Early in the spring of 2019, I was invited by members of the Bare Portland theater collective to take part in a collaborative project that, if everything worked out as planned, would begin with the investigation of an abandoned storage unit and result in an original theatrical performance. In the months since—and in the company of some of the most compassionate, dedicated artists I’ve had the honor to work with—I have rolled around in the filth of an urban parking lot, cataloged the contents of dozens of vitamin bottles (none of which contained any vitamins), relearned the integers one through twelve both forward and back, memorized and promptly forgot the Greek alphabet, and in an intense few summer weeks, co-authored a 70-minute play.
As described on Bare Portland’s website:
Company member Tarra Bouchard conceived of the project, inspired by the congruences in her experience of housing insecurity growing up in Central Maine and anxieties about displacement and gentrification in her current home of Portland. Bare Portland company members scoured the city for a storage unit auction, looking to bid on a unit to serve as the impetus for our performance and installation. […] [Storage] is the culmination of our experiment. This March, our performance and installation will explore both The Unit and our voyeuristic impulses, ethical quandaries, and sociological questions that haunted us as we unpacked. It will also tell an entirely new story inspired by the stuff, composed by local writers and performed by a team of local performers. The final performance is directed by James Patefield, with an immersive installation by Dana Hopkins.
Being a part of such a massive cumulative effort has been by turns mystifying and exhilarating, inspiring and terrifying, and above all, humbling. No one person makes a production like this coalesce and succeed. It’s an accretion of effort that somehow is eminent from yet independent of all involved. I’m honored to be a part of what [STORAGE] has become.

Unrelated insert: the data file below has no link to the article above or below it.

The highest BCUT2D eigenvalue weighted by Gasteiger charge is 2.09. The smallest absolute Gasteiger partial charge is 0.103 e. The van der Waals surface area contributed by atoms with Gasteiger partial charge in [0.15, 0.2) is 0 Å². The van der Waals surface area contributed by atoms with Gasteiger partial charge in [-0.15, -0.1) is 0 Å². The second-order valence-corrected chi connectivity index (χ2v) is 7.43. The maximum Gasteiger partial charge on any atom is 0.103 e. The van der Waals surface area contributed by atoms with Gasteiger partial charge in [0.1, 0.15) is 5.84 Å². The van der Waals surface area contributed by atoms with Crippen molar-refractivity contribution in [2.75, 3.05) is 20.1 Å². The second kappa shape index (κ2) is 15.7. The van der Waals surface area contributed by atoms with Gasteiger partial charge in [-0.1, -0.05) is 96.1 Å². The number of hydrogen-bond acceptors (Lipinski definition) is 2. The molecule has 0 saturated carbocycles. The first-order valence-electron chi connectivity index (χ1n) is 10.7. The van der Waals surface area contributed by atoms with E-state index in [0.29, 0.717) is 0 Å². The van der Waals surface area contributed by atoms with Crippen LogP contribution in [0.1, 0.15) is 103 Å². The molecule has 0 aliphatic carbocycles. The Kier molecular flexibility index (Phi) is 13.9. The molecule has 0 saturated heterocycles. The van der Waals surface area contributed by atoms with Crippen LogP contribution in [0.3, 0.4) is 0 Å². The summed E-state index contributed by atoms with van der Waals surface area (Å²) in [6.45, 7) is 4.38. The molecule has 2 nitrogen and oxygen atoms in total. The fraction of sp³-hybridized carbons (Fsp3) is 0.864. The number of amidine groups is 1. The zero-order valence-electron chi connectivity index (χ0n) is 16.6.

Performances begin March 5th and run through March 21st, with tickets available for pre-order here. Because the audience is limited to 30 people per show, purchasing tickets in advance is strongly recommended.
In addition to all the people who helped unpack the storage unit and move/store its contents, who gave feedback and response throughout the process, who hosted various public aspects of the generative process (SPACE, the Apohadion Theater, and Sacred + Profane, among others), and the Kindling Fund for financial support, [STORAGE] could not exist without the following people: Kerry Anderson (Movement Choreographer), Sokvonny Chhouk (Project Documentarian & Videographer), Dana Hopkins (Production & Installation Designer), James Patefield (Director), and Meg Lynch, Mackenzie O’Connor, Mario Reyes-Roberge, and Maya Williams (Performers); Christina Richardson and Marissa Sophia Schneiderman (co-authors); Catherine Buxton (Production Manager), Katie Hunter (Stage Manager), and Zoe Levine-Sporer (Installation Assistant), with additional production support from JJ Peeler, Julianne Shea, Ella Mock, and Mnemosyne Heileman.